AP Sports Writer
POSTED: 03:08 p.m. HST, Feb 03, 2013
LAST UPDATED: 10:57 p.m. HST, Feb 03, 2013
NEW ORLEANS >> Brass bands marching among spectators and a live alligator and trainer were among the sights on the grounds immediately surrounding the Superdome on Super Bowl.
New Orleans has long been a popular Super Bowl host, but with Sunday's NFL title game being the first in the city in 11 years — and the first since Hurricane Katrina — officials took numerous measures to showcase the local culture in hopes that fans, and the league, would want to come back.
"The NFL and the host committee went to great lengths to give the Super Bowl a Louisiana and New Orleans flair," said Jay Cicero, president of the Greater New Orleans Sports Foundation.
Tickets to the game between the Baltimore Ravens and San Francisco 49ers were scanned at security tents set up around the stadium. It allowed much of a secure 52-acre area immediately around the Superdome to be set up like an outdoor festival — with fans wandering in and out of the stadium and enjoying temperatures in the high 60s.
Ravens and 49ers' fans danced in front of a stage set up in an expansive public plaza next to the stadium while the Grammy winning Rebirth Brass Band played. Next on stage was the New Orleans Super Bowl Gospel Choir, comprised of small choirs from area churches.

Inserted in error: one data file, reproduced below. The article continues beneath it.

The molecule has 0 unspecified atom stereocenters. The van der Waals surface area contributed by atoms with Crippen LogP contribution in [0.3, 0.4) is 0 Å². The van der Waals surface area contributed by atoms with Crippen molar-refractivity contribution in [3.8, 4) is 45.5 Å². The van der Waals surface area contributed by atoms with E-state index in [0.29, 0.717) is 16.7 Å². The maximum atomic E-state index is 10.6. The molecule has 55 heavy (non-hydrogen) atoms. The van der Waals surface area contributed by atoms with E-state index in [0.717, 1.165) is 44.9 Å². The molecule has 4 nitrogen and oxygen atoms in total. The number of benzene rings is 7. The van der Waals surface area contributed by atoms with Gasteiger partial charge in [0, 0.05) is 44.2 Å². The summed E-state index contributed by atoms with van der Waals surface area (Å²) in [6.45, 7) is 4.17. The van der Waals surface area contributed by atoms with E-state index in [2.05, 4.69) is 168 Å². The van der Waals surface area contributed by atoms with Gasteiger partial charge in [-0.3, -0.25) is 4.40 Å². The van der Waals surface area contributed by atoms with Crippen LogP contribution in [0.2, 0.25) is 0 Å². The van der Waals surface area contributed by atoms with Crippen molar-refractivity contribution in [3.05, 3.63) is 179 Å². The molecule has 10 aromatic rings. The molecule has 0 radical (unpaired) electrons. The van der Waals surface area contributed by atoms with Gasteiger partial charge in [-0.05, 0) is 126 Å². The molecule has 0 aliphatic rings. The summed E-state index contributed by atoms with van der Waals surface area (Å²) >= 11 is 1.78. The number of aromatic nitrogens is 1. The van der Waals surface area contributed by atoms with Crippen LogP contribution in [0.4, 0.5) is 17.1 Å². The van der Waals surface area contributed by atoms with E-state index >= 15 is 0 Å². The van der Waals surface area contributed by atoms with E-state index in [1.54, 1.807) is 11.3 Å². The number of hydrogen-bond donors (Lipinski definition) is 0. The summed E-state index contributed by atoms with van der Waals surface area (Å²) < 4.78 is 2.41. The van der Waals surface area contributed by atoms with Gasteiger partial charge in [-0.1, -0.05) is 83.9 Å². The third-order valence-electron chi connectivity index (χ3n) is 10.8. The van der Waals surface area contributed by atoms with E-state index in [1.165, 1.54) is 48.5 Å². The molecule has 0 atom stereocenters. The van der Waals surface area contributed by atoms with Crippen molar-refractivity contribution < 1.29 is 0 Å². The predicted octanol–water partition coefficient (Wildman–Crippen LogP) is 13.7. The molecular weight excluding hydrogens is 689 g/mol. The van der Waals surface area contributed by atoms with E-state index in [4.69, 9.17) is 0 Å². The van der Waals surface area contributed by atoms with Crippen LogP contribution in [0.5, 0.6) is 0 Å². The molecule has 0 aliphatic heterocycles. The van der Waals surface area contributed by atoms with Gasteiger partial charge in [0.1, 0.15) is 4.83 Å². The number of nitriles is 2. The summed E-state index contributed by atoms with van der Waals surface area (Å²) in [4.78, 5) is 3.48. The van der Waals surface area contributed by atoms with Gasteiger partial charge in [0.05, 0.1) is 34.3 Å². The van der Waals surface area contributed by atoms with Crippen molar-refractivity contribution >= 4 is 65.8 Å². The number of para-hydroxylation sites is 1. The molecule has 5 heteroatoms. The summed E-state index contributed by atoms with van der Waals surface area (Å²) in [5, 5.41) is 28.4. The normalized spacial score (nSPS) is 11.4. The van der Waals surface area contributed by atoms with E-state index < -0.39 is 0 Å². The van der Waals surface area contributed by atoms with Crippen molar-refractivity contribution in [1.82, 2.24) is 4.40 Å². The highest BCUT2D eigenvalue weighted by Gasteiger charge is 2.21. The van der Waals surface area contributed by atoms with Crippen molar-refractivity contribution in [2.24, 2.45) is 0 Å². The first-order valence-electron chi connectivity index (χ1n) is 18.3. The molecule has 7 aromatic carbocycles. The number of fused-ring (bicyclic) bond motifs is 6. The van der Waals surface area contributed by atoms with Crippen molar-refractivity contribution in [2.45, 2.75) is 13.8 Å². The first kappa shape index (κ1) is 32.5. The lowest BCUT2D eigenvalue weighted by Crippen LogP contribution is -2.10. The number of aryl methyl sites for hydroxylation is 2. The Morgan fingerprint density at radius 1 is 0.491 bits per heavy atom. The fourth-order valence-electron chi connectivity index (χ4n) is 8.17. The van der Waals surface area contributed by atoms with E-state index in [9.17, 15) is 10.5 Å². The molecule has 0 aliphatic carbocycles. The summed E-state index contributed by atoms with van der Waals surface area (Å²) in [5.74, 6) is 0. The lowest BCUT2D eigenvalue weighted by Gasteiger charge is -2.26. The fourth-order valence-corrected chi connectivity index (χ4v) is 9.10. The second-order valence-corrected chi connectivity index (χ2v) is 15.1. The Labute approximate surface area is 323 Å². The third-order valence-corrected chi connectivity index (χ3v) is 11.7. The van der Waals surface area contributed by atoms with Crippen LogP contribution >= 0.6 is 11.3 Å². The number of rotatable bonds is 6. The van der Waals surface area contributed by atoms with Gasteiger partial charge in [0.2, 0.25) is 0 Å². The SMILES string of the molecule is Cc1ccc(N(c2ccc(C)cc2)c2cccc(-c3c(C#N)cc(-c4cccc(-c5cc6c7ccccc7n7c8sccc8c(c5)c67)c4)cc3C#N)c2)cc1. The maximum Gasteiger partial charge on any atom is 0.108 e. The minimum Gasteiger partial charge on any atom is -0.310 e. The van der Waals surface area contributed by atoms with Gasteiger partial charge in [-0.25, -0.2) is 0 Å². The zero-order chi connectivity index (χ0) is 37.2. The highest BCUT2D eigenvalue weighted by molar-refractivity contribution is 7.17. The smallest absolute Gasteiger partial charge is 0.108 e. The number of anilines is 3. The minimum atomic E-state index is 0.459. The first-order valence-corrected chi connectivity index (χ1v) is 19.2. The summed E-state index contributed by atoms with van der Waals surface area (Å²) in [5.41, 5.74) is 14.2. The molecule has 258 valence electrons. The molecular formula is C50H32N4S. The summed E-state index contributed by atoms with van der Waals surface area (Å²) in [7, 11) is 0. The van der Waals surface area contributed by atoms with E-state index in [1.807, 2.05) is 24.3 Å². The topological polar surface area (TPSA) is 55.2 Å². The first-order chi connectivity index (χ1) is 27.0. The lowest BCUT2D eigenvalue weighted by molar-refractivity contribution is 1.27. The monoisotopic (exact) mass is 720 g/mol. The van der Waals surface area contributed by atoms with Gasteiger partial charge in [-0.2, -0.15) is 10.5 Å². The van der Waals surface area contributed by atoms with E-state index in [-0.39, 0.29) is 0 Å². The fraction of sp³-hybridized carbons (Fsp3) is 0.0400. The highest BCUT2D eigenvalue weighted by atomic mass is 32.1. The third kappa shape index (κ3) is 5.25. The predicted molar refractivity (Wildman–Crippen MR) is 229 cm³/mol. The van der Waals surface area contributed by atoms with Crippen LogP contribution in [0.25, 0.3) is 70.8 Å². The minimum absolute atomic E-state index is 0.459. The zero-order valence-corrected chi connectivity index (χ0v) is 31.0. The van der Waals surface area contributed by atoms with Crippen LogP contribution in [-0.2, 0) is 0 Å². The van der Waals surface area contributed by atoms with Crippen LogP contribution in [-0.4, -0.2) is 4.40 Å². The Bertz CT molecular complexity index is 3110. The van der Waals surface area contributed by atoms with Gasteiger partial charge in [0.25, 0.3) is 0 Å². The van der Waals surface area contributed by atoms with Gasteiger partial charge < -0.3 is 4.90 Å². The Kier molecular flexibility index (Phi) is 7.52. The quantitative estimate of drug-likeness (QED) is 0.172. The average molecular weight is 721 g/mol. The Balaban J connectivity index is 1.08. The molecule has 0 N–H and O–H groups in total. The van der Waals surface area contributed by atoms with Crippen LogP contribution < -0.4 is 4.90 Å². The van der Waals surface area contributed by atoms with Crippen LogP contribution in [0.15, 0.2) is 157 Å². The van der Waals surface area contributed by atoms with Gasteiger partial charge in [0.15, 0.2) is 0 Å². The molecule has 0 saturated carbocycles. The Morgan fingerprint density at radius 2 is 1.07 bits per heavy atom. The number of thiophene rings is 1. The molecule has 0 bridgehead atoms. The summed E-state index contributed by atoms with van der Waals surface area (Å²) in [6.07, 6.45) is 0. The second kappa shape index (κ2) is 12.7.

"It's beautiful that we can represent more than one genre of music, so you get brass bands, you get jazz, all of these different things. So it just really gives the culture of New Orleans," choir leader George Young said.
The fans in the plaza included Niners fans Rick and Cheryl Brandon from Mill Valley, Calif., and their son, Eric. They wore red and gold Mardi Gras beads. Rick Brandon wore a red cape and carried a small red and gold horn called a pocket trumpet, which he noted was "small enough to get through security and big enough to make a difference."
"There couldn't be a more perfect city of for the Super Bowl," Eric Brandon said. "It's the combination the music and the spirit, the fun, the meals, the weather and everything."